malcom gladwell on the social life of paper. 11.14.2005, 4:22 PM
posted by lisa lynch
I'm going to devote a series of posts to some (mostly online) texts that have been useful in my teaching and thinking about new media, textuality, and print technologies over the past few years. To start, I'd like to resurrect a three-year old New Yorker piece by Malcom Gladwell called "The Social Life Of Paper," which distills the arguments of Abigail Sellen and Richard Harper's book The Myth of the Paperless Office.
Gladwell (like Sellen and Harper) is interested in whether or not giving up paper entirely is practical or even possible. He suggests that for some tasks, paper remains the "killer app;" attempts to digitize such tasks might actually make them more difficult to do. His most compelling example, in the opening paragraph of his article, is the work of the air traffic controller:
On a busy day, a typical air-traffic controller might be in charge of as many as twenty-five airplanes at a time--some ascending, some descending, each at a different altitude and travelling at a different speed. He peers at a large, monochromatic radar console, tracking the movement of tiny tagged blips moving slowly across the screen. He talks to the sector where a plane is headed, and talks to the pilots passing through his sector, and talks to the other controllers about any new traffic on the horizon. And, as a controller juggles all those planes overhead, he scribbles notes on little pieces of paper, moving them around on his desk as he does. Air-traffic control depends on computers and radar. It also depends, heavily, on paper and ink.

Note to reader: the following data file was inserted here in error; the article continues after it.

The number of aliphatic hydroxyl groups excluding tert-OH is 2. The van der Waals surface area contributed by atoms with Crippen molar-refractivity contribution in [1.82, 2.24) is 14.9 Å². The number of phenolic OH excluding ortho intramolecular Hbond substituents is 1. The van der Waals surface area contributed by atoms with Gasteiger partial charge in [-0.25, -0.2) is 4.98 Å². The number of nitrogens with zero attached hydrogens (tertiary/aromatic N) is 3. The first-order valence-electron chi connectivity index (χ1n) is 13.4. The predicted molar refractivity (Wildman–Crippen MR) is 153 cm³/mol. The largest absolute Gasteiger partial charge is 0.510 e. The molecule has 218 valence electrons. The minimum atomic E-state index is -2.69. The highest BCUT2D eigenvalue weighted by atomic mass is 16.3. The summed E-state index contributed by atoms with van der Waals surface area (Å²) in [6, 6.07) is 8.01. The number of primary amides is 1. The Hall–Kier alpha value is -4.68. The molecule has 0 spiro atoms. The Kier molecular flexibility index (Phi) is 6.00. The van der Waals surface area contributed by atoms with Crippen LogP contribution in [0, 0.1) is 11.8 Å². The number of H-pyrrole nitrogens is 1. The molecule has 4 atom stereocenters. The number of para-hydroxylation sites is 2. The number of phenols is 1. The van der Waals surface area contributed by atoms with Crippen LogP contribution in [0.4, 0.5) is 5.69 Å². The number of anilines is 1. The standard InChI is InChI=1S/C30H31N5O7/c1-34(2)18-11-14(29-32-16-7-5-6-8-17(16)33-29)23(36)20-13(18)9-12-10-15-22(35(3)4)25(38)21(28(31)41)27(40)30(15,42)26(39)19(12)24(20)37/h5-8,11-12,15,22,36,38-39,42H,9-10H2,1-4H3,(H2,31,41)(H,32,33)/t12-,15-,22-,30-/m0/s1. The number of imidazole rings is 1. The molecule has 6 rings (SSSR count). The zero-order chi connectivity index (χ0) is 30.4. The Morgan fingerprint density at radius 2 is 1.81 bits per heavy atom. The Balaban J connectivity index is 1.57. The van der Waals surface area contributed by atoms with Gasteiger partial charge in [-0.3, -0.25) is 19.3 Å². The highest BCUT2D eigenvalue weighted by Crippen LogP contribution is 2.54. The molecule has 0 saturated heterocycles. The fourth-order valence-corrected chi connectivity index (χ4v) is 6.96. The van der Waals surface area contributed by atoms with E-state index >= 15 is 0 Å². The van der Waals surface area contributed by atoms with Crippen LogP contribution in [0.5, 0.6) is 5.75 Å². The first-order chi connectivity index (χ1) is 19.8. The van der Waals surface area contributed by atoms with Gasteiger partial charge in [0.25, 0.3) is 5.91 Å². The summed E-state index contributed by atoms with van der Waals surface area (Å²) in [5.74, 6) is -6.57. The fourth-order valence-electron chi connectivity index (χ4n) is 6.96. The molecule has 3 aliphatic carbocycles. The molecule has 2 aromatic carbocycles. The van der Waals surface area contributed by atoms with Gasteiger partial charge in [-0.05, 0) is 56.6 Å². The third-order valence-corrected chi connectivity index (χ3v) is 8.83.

Gladwell goes on to make the point that this while kind of reliance on bit of paper drives productivity-managers crazy, anyone who tries to change the way that an air traffic controller works is overlooking a simple fact: the strips of paper supply a stream of "cues" that mesh beautifully with the cognitive labor of the air traffic controller; they are, Gladwell says, "physical manifestations of what goes on inside his head."
Expanding on this example, Gladwell goes on to argue that while computers are excellent at storing information -- much better than the file cabinet with its paper documents -- they are often less useful for collaborative work and for the sort of intellectual tasks that are facilitated by piles of paper one can shuffle, rearrange, edit and discard on one's desk.
"The problem that paper solves," he writes, "is the problem that most concerns us today, which is how to support knowledge work. In fretting over paper, we have been tripped up by a historical accident of innovation, confused by the assumption that the most important invention is always the most recent. Had the computer come first -- and paper second -- no one would raise an eyebrow at the flight strips cluttering our air-traffic-control centers."